- Our emotions respond in a bigger way to a small change in value than to a big one, so three small changes end up adding up emotionally to more than one big change in value – winning £10 three times feels better than winning £30 once, and vice versa, with losing it all only even more so given point 1!.
How this explains the subscription take-over and micropayments failure
The act of payment is a moment of loss for the customer. When a customer makes a purchase, they agree to undertake a loss of hard-earned money in exchange for the promise of reward from something they need or want. That part comes in the future.
When seen in this light, and given the two observations about the ways we react to gains and losses emotionally, customers’ dislike of micropayments makes sense.
Even though the micropayment model is good economics, the repeated small losses each time the customer makes a micropayment feel additively ‘worse’ than a one-off larger payment or commitment. Since we are not rational decision makers it is this perception of value, not true rational value, that influences our behaviour.
This tells us something useful about subscriptions too. Even though a payment might be taken monthly by direct debit, the customer feels the loss at the point of initial commitment, not at each repeated regular payment. If customers felt the loss every month, Prospect theory suggests that eventually the repeated monthly losses would make subscriptions unpalatable in a similar way to micropayments.
The salience of the payment, in other words, how noticeable they are to a customer, also matters in whether and how it is felt. Subscriptions feel like one initial commitment, followed by a series of extremely low salience payments taken from an account. The low salience of the subsequent payments means that customers do not feel a sense of loss each time, making the subscription model attractive. This might be especially true if the initial decision was supported by a discounted deal of some kind, providing a sense of gain to offset the commitment pain.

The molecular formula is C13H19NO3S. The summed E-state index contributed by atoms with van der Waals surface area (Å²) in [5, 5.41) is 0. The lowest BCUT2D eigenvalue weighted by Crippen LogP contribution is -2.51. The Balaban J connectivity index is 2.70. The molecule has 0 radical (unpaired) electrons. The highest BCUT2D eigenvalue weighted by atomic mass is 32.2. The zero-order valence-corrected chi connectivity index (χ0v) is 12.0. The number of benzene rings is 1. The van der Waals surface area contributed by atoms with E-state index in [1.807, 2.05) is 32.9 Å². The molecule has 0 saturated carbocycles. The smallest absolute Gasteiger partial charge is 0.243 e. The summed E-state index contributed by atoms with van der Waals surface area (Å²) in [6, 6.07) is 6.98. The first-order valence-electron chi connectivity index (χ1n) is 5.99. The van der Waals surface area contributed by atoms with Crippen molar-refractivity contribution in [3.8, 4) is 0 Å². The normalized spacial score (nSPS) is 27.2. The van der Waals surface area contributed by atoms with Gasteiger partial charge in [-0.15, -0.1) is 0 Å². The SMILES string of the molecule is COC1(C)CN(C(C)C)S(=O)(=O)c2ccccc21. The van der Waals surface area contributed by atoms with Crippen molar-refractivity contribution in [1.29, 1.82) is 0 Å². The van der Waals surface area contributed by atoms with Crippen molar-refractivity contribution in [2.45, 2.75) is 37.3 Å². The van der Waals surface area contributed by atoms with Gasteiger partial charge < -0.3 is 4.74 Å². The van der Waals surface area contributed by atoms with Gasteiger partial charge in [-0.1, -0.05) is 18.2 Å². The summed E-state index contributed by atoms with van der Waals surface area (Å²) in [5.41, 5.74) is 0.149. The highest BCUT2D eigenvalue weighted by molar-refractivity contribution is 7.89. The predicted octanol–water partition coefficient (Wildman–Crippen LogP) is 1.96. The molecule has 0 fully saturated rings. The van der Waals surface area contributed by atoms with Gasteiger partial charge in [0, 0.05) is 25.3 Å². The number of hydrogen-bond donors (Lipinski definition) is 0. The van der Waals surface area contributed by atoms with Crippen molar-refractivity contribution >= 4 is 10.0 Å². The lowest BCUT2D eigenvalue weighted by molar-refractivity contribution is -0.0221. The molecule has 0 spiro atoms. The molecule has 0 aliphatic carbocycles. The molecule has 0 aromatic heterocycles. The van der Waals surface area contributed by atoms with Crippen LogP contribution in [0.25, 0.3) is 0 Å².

This is backed up by real world evidence including ways that outliers seem to have made less favourable approaches work – at least temporarily.
One Dutch news outlet called Blendle (founded in 2013) managed, for a while, to run a micropayment media service. It was sometimes referred to as the ‘iTunes of news’. They collated news articles from various sources which members could read, with a micropayment taken from their account each time they did so. The key to Blendle’s temporary success appears to have been in the salience of payment. Or rather in its absence. Blendle took micropayments under the radar. Unlike iTunes which regularly checked security details, the Blendle platform almost never asked for payment confirmation. Due to the very small payment amounts, they managed to change the approach taken to security and fraud to let the micropayments go almost unnoticed by customers. Its survival was temporary, however. In 2019, the news outlet pivoted its pay-by-article model in favour of subscriptions. Its co-founder, Alexander Klöpping, told the press that it struggled to make the micropayment model profitable. Even with its extremely low salience payments, the payment model proved to be too much of an uphill battle to make work.